“Lithium is becoming a critical material as it is used extensively in cell-phones and car batteries, while, in principle, sodium could be a much cheaper, more abundant alternative,” says Ferenc Simon, a visiting scientist in the group of László Forró at EPFL. “This motivated our quest for a new battery architecture: sodium doped graphene.”
Graphite doped with lithium atoms, is one of the most common anode material in batteries, and won the 2019 Nobel prize in Chemistry. But the increasing use of lithium can lead to a shortage.
On the other hand, sodium is the 6th most abundant element on Earth, while lithium is just 25th. Plus, sodium is available from various sources including rock salt or sea water. However, a major obstacle for using sodium batteries is the fact that graphite can only swell about one tenth of that with lithium, which gives a reduced charge storage capacity and a shorter battery life time.
The EPFL guest scientists, Ferenc Simon and Bence G. Márkus (from the Budapest University of Technology and Economics), with the team of Professor Forró at the Laboratory of Physics of Complex Matter, have found a novel synthesis route to dope a few layers of graphene with sodium, which produced a highly efficient storage capacity.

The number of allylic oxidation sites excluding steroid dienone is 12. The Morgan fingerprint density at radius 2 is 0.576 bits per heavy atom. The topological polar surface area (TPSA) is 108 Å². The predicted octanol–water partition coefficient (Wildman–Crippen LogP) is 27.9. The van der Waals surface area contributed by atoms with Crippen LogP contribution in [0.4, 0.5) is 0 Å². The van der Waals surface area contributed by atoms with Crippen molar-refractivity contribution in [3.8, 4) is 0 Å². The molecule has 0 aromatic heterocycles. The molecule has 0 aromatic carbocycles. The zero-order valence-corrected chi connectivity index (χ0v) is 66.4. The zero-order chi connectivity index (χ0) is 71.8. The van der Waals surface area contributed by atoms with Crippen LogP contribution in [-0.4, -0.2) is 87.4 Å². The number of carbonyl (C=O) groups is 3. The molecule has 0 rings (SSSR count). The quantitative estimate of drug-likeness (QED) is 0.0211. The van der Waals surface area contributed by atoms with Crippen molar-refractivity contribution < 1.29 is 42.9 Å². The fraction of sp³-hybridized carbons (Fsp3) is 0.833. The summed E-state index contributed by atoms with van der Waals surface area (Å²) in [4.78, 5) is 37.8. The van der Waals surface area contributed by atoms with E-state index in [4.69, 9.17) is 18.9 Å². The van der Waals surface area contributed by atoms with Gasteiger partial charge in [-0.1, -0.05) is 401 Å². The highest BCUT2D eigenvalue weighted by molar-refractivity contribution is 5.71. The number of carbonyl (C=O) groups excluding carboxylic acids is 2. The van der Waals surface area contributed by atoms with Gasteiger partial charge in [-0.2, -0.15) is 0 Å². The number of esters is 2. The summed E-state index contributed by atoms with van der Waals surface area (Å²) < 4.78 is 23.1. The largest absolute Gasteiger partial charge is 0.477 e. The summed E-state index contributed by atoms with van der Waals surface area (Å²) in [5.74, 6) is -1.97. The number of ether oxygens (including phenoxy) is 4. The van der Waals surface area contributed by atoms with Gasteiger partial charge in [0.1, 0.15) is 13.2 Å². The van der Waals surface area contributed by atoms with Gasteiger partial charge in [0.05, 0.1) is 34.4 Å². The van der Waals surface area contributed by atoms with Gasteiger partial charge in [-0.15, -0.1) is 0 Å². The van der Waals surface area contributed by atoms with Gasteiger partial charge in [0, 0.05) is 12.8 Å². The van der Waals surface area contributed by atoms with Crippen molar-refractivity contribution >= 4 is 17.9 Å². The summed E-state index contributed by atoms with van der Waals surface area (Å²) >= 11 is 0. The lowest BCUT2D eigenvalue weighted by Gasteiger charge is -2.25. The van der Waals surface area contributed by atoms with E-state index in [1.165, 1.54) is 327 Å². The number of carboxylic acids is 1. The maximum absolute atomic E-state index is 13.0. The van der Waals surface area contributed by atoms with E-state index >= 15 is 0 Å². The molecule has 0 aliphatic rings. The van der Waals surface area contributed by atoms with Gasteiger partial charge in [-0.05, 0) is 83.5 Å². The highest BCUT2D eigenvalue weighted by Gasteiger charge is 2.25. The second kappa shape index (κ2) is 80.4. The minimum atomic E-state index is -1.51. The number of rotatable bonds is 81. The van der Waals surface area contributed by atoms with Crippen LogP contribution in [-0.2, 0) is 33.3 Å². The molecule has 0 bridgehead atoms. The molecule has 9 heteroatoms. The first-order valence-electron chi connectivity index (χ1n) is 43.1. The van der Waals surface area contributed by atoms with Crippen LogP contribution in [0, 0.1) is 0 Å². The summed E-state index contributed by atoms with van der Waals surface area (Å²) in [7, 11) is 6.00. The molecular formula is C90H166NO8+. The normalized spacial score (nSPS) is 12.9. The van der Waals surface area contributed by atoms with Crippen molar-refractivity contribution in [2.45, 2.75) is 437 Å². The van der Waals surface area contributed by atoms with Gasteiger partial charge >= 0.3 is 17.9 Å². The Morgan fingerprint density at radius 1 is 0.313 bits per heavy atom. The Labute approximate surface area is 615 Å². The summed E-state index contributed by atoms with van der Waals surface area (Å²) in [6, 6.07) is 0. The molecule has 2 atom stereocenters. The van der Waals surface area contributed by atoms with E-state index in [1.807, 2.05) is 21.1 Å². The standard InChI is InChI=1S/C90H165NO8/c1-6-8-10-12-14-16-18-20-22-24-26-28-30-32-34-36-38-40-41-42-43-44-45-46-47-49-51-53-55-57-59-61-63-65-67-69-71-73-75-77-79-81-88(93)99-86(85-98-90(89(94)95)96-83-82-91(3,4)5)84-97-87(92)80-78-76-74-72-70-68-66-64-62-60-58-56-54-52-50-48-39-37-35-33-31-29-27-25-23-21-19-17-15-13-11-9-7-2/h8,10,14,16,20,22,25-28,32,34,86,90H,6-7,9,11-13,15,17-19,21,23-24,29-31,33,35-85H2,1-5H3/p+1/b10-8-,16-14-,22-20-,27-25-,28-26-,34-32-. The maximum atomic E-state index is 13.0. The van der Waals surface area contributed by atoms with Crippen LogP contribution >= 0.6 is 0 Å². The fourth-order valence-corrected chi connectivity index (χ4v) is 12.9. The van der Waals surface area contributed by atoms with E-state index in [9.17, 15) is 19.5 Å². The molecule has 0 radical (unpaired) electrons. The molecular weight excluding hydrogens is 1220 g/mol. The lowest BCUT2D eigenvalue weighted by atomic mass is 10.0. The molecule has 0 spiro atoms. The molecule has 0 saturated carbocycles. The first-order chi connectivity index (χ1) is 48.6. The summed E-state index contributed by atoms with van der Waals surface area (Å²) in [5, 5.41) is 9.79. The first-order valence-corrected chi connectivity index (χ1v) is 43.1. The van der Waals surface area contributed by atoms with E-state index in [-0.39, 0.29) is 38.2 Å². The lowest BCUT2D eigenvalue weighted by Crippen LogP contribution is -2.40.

The method uses liquid ammonia as a catalyst due to its well-known ability to dissolve alkali metals, thus helping the reaction, and conveniently leaving the final material as a gas. The result is a material with a high calcium content.
An additional attractive feature of the few-layer graphene matrix is that the magnetic moment (“spin”) of the transferred electron from sodium maintains its orientation for a long time. This property is a prerequisite in a branch of information technologies called spintronics. “Our material can be synthesized on industrial scales and still retaining its excellent properties,” says Ferenc Simon, the paper’s senior author.Graphene with sodium could offer better batteries
The exciting results notwithstanding, the researchers acknowledge that the road to commercial products will be long. But with the almost exponential growth in demand for batteries, the study opens up very promising possibilities for innovation.
The results are published in ACS Nano.
(From left to right) A common anode in lithium-ion batteries is lithium-doped graphite, however Na cannot penetrate into graphite. The solution (rightmost figure)separates the graphene layers as Na can effectively dope these. Credit: Bence G. Márkus (BME/EPFL)
- University of Erlangen-Nürnberg
- Universidad Complutense de Madrid
- Yachay Tech University
- University of Vienna